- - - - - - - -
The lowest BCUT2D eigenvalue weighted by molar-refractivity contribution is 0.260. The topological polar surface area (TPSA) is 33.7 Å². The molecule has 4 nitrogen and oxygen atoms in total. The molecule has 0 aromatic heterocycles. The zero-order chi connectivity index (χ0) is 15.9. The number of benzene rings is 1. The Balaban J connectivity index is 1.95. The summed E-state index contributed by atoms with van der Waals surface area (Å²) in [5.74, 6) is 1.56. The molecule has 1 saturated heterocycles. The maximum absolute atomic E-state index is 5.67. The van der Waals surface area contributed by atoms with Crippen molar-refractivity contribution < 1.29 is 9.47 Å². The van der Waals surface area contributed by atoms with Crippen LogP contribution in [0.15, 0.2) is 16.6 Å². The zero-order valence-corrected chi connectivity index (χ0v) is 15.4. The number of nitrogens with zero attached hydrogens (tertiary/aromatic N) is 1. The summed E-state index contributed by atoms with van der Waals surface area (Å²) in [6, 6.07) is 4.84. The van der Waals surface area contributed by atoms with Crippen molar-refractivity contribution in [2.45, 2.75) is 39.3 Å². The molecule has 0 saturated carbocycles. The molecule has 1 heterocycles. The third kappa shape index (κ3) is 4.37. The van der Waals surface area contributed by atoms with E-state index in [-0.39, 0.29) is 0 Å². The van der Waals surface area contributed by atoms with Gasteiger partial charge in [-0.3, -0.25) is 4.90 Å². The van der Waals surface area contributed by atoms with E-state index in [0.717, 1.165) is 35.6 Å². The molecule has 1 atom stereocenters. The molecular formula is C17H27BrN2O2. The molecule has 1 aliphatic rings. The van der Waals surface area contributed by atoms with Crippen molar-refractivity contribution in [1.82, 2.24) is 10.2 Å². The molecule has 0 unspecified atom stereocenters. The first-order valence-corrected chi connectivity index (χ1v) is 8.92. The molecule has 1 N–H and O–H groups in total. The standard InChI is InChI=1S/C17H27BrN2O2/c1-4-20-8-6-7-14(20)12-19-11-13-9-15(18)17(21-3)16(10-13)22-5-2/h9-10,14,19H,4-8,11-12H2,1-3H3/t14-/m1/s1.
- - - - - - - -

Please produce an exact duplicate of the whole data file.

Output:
The lowest BCUT2D eigenvalue weighted by molar-refractivity contribution is 0.260. The topological polar surface area (TPSA) is 33.7 Å². The molecule has 4 nitrogen and oxygen atoms in total. The molecule has 0 aromatic heterocycles. The zero-order chi connectivity index (χ0) is 15.9. The number of benzene rings is 1. The Balaban J connectivity index is 1.95. The summed E-state index contributed by atoms with van der Waals surface area (Å²) in [5.74, 6) is 1.56. The molecule has 1 saturated heterocycles. The maximum absolute atomic E-state index is 5.67. The van der Waals surface area contributed by atoms with Crippen molar-refractivity contribution < 1.29 is 9.47 Å². The van der Waals surface area contributed by atoms with Crippen LogP contribution in [0.15, 0.2) is 16.6 Å². The zero-order valence-corrected chi connectivity index (χ0v) is 15.4. The number of nitrogens with zero attached hydrogens (tertiary/aromatic N) is 1. The summed E-state index contributed by atoms with van der Waals surface area (Å²) in [6, 6.07) is 4.84. The van der Waals surface area contributed by atoms with Crippen molar-refractivity contribution in [2.45, 2.75) is 39.3 Å². The molecule has 0 saturated carbocycles. The molecule has 1 heterocycles. The third kappa shape index (κ3) is 4.37. The van der Waals surface area contributed by atoms with E-state index in [-0.39, 0.29) is 0 Å². The van der Waals surface area contributed by atoms with Gasteiger partial charge in [-0.3, -0.25) is 4.90 Å². The van der Waals surface area contributed by atoms with E-state index in [0.717, 1.165) is 35.6 Å². The molecule has 1 atom stereocenters. The molecular formula is C17H27BrN2O2. The molecule has 1 aliphatic rings. The van der Waals surface area contributed by atoms with Crippen molar-refractivity contribution in [1.82, 2.24) is 10.2 Å². The molecule has 0 unspecified atom stereocenters. The first-order valence-corrected chi connectivity index (χ1v) is 8.92. The molecule has 1 N–H and O–H groups in total. The standard InChI is InChI=1S/C17H27BrN2O2/c1-4-20-8-6-7-14(20)12-19-11-13-9-15(18)17(21-3)16(10-13)22-5-2/h9-10,14,19H,4-8,11-12H2,1-3H3/t14-/m1/s1.